In her outstanding new show, "Kisses Kisses," at bitforms, Yael Kanarek offers an illuminating view of her wide-ranging digital and multi-media practice. Co-curated by Kerry Doran and Dylan Kerr, and thoughtfully installed, the exhibition exists as a series of overlapping windows and screens. It begins on the street where the viewer confronts a wall of bright yellow flyers, the kind that used to be plastered all over the East Village.
Literally the entire glass front of the gallery is papered with a cartoon drawing that features a URL for a newly created net art piece. Amidst all these screens, only a small window remains through which the viewer can look into the gallery and into yet another window: a Polaroid encased in a glass frame, which documents the original flyer in situ on a street corner.
The inward side of the gallery front is likewise plastered with fliers, replicas of one the artist created in 1995 which include a URL that now no longer exists. Inside, much of the exhibition is devoted to never-before-shown twenty-year old mixed media paintings, which complement the multimedia narrative "World of Awe," sound pieces, sculptural objects, performance documentation and ephemera. Additional archival documentary Polaroids appear in a take-away zine that also contains "essays, conversations, lists, travelogs, love letters, puzzles, games paper sculpture, and good times for all."
In these works, we can see now what perhaps we could not have seen then: how we communicate, how we "stay in touch," how we think of time and space and intimacy has profoundly changed. It is not so much that the content of painting and literature has altered, it is that, just as interface has supplanted "face-to-face" intercourse, the surface effects of those languages have become at least as important as the actual subject matter. Content and form here act as a unit to create digestible visual codes.
For instance, the lone cactus in "Candy Poop" signals the desert landscape through which the protagonist of "World of Awe" journeys. Kanarek enlivens this encoding, which anticipates the now ubiquitous use of computer icons, by invoking the lived reality of embodied existence or at least the increasingly distant memory of it. Thus, the texture of the cactus and the way the humanoid figure grips it, incites an experience of virtual tactility, though Kanarek playfully employs glitter instead of sharp spines. In some paintings, the reference to sensual experience is even more overt. Kanarek inscribes these with impossible-to-fulfill commands to "lick me," "smell me" and, anticipating Facebook by several years, "like me."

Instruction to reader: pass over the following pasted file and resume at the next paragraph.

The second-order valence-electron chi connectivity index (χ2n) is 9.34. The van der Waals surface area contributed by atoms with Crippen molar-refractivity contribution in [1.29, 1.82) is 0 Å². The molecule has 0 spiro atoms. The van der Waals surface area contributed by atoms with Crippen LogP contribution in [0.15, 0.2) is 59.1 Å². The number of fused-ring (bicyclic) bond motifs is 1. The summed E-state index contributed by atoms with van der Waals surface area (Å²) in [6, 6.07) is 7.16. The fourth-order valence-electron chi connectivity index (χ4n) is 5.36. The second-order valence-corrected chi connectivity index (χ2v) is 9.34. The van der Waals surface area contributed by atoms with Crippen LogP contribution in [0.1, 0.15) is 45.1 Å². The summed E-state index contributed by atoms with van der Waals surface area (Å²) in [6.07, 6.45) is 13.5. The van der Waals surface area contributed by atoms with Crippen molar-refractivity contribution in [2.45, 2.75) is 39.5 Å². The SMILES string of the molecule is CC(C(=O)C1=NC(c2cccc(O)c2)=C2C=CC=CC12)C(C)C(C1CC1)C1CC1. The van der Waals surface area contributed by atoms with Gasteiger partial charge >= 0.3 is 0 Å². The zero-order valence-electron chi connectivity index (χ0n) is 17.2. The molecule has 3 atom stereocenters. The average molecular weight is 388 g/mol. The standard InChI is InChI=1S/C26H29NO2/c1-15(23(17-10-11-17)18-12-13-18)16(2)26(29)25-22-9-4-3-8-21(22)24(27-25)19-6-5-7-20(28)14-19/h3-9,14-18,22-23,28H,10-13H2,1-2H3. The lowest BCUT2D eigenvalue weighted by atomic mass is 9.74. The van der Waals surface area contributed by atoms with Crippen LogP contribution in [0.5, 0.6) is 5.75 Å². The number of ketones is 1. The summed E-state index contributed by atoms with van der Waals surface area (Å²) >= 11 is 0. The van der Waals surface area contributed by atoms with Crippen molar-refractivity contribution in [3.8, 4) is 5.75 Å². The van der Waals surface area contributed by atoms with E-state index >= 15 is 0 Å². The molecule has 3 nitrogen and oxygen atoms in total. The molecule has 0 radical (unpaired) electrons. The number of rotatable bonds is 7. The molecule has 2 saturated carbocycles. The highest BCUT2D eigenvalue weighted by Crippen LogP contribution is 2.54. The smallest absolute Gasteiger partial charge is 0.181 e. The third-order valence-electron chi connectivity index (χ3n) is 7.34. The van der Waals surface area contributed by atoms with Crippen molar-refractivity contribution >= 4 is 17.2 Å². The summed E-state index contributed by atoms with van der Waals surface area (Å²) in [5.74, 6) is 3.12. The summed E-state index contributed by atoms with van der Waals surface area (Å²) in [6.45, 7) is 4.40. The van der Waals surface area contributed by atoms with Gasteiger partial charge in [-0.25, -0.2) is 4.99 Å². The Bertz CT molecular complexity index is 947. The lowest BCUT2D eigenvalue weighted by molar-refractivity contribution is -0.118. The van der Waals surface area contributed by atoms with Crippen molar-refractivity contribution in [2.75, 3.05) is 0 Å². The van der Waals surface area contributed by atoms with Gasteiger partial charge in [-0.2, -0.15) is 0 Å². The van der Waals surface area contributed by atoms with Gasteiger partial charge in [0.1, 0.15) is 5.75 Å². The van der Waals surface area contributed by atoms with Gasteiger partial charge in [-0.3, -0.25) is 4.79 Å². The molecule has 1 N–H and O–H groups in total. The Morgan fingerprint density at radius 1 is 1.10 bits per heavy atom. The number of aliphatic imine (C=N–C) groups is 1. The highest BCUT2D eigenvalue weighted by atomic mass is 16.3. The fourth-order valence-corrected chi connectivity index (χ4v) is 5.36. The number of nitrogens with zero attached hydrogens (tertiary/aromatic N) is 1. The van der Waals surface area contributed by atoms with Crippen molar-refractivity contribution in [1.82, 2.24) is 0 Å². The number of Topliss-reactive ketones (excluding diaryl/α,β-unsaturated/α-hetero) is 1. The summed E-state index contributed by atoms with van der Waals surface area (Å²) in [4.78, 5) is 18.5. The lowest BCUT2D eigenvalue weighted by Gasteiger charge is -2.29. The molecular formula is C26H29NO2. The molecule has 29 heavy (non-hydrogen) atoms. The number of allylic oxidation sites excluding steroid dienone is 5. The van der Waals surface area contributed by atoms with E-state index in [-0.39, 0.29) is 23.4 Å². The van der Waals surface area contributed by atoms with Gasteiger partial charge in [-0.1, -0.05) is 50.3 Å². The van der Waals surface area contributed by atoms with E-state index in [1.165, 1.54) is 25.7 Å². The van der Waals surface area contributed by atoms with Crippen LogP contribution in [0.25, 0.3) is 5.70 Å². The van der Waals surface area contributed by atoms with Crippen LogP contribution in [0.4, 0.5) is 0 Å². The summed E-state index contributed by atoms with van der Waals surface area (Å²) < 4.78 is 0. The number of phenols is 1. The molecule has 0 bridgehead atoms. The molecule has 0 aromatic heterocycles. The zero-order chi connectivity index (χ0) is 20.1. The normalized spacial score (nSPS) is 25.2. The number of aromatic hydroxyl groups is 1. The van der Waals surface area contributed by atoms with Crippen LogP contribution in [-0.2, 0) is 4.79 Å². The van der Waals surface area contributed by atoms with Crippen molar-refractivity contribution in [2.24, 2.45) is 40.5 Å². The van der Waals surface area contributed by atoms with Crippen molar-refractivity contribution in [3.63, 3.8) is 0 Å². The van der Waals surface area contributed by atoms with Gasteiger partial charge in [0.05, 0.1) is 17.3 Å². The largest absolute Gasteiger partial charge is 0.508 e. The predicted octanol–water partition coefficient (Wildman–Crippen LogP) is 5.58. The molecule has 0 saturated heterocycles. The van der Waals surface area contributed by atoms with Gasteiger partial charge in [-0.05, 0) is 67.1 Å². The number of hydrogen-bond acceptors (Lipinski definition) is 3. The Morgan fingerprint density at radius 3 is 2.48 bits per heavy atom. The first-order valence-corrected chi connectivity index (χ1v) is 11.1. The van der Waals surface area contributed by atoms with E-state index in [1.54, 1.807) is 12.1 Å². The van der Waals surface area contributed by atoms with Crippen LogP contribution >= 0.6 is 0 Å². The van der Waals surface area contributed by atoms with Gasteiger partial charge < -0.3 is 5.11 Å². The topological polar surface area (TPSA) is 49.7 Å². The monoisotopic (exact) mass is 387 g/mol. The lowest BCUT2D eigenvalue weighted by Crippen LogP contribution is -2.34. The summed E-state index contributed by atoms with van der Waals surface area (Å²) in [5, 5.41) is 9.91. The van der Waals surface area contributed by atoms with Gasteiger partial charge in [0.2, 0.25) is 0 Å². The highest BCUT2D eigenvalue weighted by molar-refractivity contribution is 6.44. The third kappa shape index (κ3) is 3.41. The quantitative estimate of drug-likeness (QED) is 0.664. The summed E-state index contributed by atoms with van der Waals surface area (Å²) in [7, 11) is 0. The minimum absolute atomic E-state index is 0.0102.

Soon after these paintings were completed, the artist began her multiyear online narrative "World of Awe" which consists primarily of a series of digital love letters between "The Traveler "and his/her "Beloved," a description of navigational tools, and places. Although social media has created an environment in which intimacies now occur in the open, it is important to remember that the first chapter of "World of Awe: A Traveler's Journal, Chapter 1: Forever, 1999" was featured in the Whitney Biennial in 2002, two years before Facebook launched. In it, Kanarek's traveler journeys through a barren desert landscape, frozen in a kind of Google Earth non-time, a "forever" between night and day seeking "lost treasure." Given that funny cat videos on YouTube, garner millions of views, it is perhaps unsurprising that these treasure crumbs are not some form of enlightened knowledge, but rather "surprisingly resemble candy sprinkles."